If you’re following along, you probably understand the importance of saving for retirement by now.
And you know how little it could cost you to do it.
But where is actually the best place to put your money?
This question isn’t necessarily so complicated that you need to have a vast understanding of the markets or hire an advisor who does. If you’re like most of us, you just want to understand how different types of savings accounts can affect your money over time.
Earning money from your savings and investments is actually pretty easy — put money in an account, and it grows.
But why that happens is kind of complicated. That can make choosing the best account pretty difficult.
So we’ve broken it down. Here’s what happens when you save money in certain ways, why it happens and what that means for long-term savings and retirement planning.
For our example, imagine you’re 30 years old, earn between $36,000 and $91,000 per year (the most common tax bracket) and plan to retire at 67.
To keep things simple, say you save $100. Let’s see what happens to that money when you pick each of six common strategies.
1. Under the Mattress: $100
The simplest and, some believe, safest way to save your money is under the proverbial mattress.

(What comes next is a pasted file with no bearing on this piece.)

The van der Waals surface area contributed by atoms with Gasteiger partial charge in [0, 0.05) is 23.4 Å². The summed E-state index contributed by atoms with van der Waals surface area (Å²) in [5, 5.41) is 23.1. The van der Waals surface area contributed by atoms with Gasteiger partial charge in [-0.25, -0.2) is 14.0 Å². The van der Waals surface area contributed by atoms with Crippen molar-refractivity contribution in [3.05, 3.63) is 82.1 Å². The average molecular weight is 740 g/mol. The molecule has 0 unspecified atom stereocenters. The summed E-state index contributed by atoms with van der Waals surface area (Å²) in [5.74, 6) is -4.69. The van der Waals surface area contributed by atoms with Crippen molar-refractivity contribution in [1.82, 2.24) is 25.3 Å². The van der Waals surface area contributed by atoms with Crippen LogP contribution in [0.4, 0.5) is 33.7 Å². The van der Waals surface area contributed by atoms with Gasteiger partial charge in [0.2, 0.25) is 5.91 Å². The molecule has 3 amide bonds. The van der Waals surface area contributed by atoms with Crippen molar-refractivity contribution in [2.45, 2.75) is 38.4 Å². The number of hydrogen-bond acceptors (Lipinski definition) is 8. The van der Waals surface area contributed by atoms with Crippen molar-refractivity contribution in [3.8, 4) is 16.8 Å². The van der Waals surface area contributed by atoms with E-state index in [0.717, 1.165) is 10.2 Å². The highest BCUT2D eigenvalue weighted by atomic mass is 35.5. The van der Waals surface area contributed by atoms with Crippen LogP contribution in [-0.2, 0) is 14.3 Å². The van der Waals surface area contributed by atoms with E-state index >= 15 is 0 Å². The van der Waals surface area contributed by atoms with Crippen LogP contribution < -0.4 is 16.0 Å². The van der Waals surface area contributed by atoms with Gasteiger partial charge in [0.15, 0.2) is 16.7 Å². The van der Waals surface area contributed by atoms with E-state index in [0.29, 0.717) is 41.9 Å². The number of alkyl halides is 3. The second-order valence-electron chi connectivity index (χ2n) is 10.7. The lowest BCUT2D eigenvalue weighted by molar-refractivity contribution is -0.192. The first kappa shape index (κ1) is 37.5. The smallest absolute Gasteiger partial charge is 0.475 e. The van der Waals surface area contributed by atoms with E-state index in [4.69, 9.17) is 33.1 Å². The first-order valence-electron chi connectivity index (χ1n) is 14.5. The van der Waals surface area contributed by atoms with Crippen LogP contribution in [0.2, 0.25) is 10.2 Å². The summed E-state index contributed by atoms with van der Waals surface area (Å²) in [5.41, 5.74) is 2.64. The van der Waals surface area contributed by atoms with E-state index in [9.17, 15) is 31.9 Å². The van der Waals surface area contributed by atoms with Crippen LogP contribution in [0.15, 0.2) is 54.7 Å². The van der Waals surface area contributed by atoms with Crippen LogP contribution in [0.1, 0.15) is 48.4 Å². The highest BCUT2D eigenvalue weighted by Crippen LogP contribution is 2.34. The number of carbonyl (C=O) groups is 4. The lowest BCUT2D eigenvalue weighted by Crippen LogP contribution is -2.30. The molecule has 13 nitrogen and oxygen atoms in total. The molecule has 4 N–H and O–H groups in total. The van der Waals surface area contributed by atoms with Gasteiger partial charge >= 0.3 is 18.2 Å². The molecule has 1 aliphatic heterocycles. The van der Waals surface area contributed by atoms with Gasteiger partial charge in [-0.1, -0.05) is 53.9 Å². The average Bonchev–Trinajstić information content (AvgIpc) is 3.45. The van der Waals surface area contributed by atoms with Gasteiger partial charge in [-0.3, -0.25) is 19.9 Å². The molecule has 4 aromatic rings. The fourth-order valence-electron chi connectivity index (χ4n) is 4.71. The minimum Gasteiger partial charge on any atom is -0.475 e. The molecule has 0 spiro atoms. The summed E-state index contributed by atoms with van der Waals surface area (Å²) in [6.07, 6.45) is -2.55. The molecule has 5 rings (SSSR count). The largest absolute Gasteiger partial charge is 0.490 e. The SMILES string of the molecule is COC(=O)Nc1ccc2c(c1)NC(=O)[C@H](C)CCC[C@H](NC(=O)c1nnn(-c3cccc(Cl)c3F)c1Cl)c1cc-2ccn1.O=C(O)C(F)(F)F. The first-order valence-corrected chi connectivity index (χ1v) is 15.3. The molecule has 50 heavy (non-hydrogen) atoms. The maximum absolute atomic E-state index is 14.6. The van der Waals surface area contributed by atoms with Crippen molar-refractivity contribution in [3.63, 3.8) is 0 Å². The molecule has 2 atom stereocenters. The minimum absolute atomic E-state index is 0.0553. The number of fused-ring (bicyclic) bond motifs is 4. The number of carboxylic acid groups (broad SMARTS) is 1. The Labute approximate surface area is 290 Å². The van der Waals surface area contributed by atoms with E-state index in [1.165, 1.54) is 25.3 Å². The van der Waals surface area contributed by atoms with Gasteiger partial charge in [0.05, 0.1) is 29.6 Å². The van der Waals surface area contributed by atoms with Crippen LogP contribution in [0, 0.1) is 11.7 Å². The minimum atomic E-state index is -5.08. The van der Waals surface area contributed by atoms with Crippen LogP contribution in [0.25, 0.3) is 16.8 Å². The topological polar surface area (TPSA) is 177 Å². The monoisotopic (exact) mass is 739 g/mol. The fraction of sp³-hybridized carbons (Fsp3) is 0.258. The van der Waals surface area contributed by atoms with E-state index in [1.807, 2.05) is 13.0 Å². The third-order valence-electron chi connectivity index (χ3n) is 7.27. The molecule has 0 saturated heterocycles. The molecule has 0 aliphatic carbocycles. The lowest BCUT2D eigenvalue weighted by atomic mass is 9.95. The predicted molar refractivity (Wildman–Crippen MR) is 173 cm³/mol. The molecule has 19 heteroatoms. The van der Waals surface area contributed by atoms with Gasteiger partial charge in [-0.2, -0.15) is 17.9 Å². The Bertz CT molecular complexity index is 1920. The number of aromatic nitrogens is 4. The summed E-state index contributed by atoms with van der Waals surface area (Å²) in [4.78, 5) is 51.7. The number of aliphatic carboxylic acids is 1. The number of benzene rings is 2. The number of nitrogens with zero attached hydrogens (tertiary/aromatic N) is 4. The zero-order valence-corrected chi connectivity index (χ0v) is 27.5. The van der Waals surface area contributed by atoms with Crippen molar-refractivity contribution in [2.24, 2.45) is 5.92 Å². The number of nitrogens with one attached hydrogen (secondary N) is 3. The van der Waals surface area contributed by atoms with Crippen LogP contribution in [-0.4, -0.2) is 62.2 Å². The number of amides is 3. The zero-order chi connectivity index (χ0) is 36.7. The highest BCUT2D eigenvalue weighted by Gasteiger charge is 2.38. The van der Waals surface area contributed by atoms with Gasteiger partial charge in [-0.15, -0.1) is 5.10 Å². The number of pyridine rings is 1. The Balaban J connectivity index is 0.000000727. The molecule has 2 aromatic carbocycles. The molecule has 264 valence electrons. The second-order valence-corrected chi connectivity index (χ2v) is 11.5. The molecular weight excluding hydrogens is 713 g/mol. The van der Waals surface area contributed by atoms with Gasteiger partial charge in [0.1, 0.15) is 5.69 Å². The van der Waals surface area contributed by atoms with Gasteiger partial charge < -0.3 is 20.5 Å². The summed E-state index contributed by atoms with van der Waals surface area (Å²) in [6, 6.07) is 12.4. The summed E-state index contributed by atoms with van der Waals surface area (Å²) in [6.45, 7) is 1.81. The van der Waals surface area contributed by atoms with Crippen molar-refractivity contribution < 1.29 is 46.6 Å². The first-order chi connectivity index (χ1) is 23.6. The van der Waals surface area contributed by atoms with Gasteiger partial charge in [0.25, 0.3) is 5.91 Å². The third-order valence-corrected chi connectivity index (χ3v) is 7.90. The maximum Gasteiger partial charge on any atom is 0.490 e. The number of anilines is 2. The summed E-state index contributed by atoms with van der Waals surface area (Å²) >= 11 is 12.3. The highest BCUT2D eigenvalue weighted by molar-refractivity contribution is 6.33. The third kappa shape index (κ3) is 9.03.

I’d be remiss if I didn’t point out that, at this point, the mattress has got to be the first place any thief will look for cash, so maybe get more creative. But that’s neither here nor there…
If you avoid investing or savings accounts and tuck your money in a safe space somewhere today, what will you have when you retire?
You can do this math in your head: In 37 years, you’ll have $100 in cash.
2. Average Free Savings Account: $102
If you want a little more security, you could stick your $100 in an FDIC-insured savings account at the bank.
If you go with your bank’s basic free account, you’ll probably earn interest at the average rate (APY) of 0.06%.
After 37 years, you’ll have… $102.24.
That 0.06% is not very much, not even when compounded over time.
On any savings account, you’ll also pay taxes on the interest you earn each year. In this case, it would be almost nothing, but note it in case you’re working with a larger amount of money.
3. High-Yield Savings Account: $531
How much difference can a better savings account make? It might surprise you!
While your returns on a typical savings or checking account will be minimal, a high-yield savings account could actually move the needle.
Deposit $100 into a 5% APY savings account today, and in 37 years, it will be $608.19 with interest. If you avoid bank fees and pay 15% in taxes on the interest each year — $76.23 total — you’ll be left with a total of $531.96.
Use this calculator to see the impact of compound interest on any amount you plan to save.
You could also deposit the money into a high-yield checking account. But we generally assume you’ll regularly spend and withdraw money from a checking account, which would have a huge impact on the interest it will yield over time.
4. Traditional IRA: $1,039
Now let’s talk about retirement accounts.
Your workplace 401(k) or individual retirement account (IRA) are more complicated to forecast, because their return is dependent on the markets and they fall under special tax rules.